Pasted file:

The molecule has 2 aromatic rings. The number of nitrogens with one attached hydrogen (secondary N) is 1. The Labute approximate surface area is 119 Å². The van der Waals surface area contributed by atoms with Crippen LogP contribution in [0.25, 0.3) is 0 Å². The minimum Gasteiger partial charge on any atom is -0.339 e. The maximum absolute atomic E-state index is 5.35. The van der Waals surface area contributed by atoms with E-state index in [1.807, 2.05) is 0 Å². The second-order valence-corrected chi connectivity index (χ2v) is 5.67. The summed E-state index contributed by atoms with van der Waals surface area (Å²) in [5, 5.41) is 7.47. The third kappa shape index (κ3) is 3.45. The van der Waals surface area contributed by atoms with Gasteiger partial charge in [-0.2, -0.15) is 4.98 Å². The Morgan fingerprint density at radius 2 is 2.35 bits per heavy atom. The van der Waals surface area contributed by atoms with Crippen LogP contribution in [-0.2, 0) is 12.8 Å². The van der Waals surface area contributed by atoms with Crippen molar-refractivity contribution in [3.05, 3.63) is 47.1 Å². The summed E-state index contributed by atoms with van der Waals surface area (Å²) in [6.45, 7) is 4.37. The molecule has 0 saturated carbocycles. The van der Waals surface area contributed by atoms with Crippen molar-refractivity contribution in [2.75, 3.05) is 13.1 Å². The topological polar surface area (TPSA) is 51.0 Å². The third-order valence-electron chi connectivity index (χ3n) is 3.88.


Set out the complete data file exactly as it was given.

The molecule has 2 aromatic rings. The number of nitrogens with one attached hydrogen (secondary N) is 1. The Labute approximate surface area is 119 Å². The van der Waals surface area contributed by atoms with Crippen LogP contribution in [0.25, 0.3) is 0 Å². The minimum Gasteiger partial charge on any atom is -0.339 e. The maximum absolute atomic E-state index is 5.35. The van der Waals surface area contributed by atoms with E-state index in [1.807, 2.05) is 0 Å². The second-order valence-corrected chi connectivity index (χ2v) is 5.67. The summed E-state index contributed by atoms with van der Waals surface area (Å²) in [5, 5.41) is 7.47. The third kappa shape index (κ3) is 3.45. The van der Waals surface area contributed by atoms with Gasteiger partial charge in [-0.2, -0.15) is 4.98 Å². The Morgan fingerprint density at radius 2 is 2.35 bits per heavy atom. The van der Waals surface area contributed by atoms with Crippen LogP contribution in [-0.2, 0) is 12.8 Å². The van der Waals surface area contributed by atoms with Crippen molar-refractivity contribution in [3.05, 3.63) is 47.1 Å². The summed E-state index contributed by atoms with van der Waals surface area (Å²) in [6.45, 7) is 4.37. The molecule has 0 saturated carbocycles. The van der Waals surface area contributed by atoms with Crippen molar-refractivity contribution in [2.75, 3.05) is 13.1 Å². The topological polar surface area (TPSA) is 51.0 Å². The third-order valence-electron chi connectivity index (χ3n) is 3.88.